(WSVN) – The coronavirus hit, people were laid off and couldn’t pay their bills.
Now, many people are finding the damage done to their credit scores.
Plus, the president promised a break to people with their student loans.
Every parent would love to do what Stephanie Henry did, which is to help her daughter open her own business.
Stephanie Henry: “I was able to help by me co-signing, they were able to receive the loan. The loan amount was $16,000.”
Bridgitt was repaying the loan from the Lending Club every month.
Then the virus hit, and she was late with the March payment.
Stephanie Henry: “I did not know this. She didn’t want me to be more upset. My mother, for instance, was in the hospital with COVID-19. She didn’t want to add to my plate.”
When Stephanie found out, she made two payments to catch up.
But the damage was already done to her and her daughter’s credit scores.
Stephanie Henry: “She understood it would be reported late for her. She didn’t understand it would also affect me exactly the same way.”
That one late payment dropped Stephanie’s excellent credit score from 830 to 720.
Stephanie then contacted the Lending Club and asked for a one time adjustment to restore her credit score.
Stephanie Henry: “They can retract that late payment. Companies have that option, and I asked them, and they said no.”
Stephanie was surprised, knowing so many Americans are struggling with their bills and the last thing they need is their credit rating to be devastated over a late payment.
Stephanie Henry: “I’m sure I’m not the only one who’s had a late payment, so people are not only dealing with maybe health issues, economic issues, but now their credit is being sorely affected.”
Well, Howard, is Stephanie entitled to get a one-time break, especially because of the coronavirus nightmare?
Howard Finkelstein, 7News legal expert: “Legally, no. Even if you are days late on a payment, the lender can report you to the credit bureau, but they do not have to report you, and they have the power to retract the late notification, and they can do that to the borrower and the person who co-signs.”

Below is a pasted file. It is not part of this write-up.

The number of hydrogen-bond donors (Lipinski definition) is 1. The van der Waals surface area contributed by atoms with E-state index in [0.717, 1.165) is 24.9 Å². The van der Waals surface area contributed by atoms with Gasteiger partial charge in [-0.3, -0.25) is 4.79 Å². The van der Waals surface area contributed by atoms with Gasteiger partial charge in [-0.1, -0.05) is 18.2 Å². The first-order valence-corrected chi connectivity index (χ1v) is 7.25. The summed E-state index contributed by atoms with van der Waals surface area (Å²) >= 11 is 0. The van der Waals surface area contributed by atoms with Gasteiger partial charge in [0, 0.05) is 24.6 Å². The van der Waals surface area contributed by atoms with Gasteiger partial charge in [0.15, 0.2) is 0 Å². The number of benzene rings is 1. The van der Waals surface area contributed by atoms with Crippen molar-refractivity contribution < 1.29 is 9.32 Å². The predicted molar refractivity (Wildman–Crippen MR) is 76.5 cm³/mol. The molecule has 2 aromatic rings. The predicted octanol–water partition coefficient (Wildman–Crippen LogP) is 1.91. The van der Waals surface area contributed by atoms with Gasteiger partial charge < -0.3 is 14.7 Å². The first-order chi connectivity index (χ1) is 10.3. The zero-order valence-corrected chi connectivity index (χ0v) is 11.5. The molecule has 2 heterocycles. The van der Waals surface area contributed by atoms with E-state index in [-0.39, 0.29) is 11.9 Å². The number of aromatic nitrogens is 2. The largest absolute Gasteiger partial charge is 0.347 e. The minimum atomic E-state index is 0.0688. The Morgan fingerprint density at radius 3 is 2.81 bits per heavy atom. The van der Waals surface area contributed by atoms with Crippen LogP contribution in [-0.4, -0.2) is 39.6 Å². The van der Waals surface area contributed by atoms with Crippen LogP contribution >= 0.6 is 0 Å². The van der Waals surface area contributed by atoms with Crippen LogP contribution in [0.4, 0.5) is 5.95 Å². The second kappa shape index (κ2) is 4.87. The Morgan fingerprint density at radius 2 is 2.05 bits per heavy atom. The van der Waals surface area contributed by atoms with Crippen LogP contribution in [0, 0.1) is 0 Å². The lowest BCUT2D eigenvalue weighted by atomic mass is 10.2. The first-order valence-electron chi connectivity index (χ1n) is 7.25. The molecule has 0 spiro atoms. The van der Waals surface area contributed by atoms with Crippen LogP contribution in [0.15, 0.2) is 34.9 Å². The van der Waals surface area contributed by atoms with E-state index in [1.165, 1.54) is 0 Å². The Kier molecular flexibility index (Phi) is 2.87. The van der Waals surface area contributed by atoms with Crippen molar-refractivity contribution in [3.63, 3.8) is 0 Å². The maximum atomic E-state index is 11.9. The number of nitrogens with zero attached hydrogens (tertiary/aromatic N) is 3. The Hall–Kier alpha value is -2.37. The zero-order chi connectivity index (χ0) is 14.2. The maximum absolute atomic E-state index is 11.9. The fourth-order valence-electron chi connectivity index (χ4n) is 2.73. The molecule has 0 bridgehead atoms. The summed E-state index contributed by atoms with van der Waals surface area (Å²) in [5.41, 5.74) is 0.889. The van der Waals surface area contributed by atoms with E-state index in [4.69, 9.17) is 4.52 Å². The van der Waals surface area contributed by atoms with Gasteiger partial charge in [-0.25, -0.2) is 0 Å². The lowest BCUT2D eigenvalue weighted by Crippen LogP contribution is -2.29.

Juliet has a loan headache as well. A $39,000 college loan she took out to become a school teacher.
Juliet Gray-Williams: “I love it. Twenty years-plus. I love making a difference in the little ones’ lives.”
What she would also love to do is get a break on her student loan and thought she was going to when the president spoke.
President Trump: “Student loan payments have been waived for six months.”
Even though Juliet was lucky enough to still get paid as a school teacher, she was excited to get that break.
Juliet Gray-Williams: “The light bill is higher, the water bill is higher, the grocery bills are higher.”
She contacted her lender and asked to be able to stop payments on her $39,000 student loan for six months.
Their response– no.
Juliet Gray-Williams: “I am so disheartened. A lot of other teachers, I’m sure, are stressing out about student loans.”
Juliet was told she didn’t qualify for the president’s break on student loans.
Or, Howard, does she?
Howard Finkelstein: “No. The Cares Act only covers federally backed student loans. Juliette has a private loan, and it’s up to the service provider to give her the break the government wanted, and they chose not to.”
Juliet Gray-Williams: “I don’t see me finishing off paying this loan until I die, and that’s disheartening.”
But after 7News spoke to the Lending Club, they changed their mind about Stephanie.
Stephanie Henry: “They told me they were going to remove the late payment and there would be no negative reports on my credit.”
With her credit straightened out, Stephanie can take the next step on her life and buy her own home.
Stephanie Henry: “I’m so elated. I’m so happy. I feel like it’s my birthday or Christmas. That’s how happy I am.”
A lot of people are late or going to be late on bills because of the coronavirus.
Call the company you owe money, and let them know you intend to pay and try to work out a plan with them.
That way, they hopefully will not report you to the credit bureaus or they might remove the late payment notification.
If they won’t, write a letter to the credit bureaus explaining how the coronavirus caused your late payments.
A problem teaching you a harsh lesson? Ready for some payback? Loan the headache to us. We have interest in helping and don’t even want any credit.
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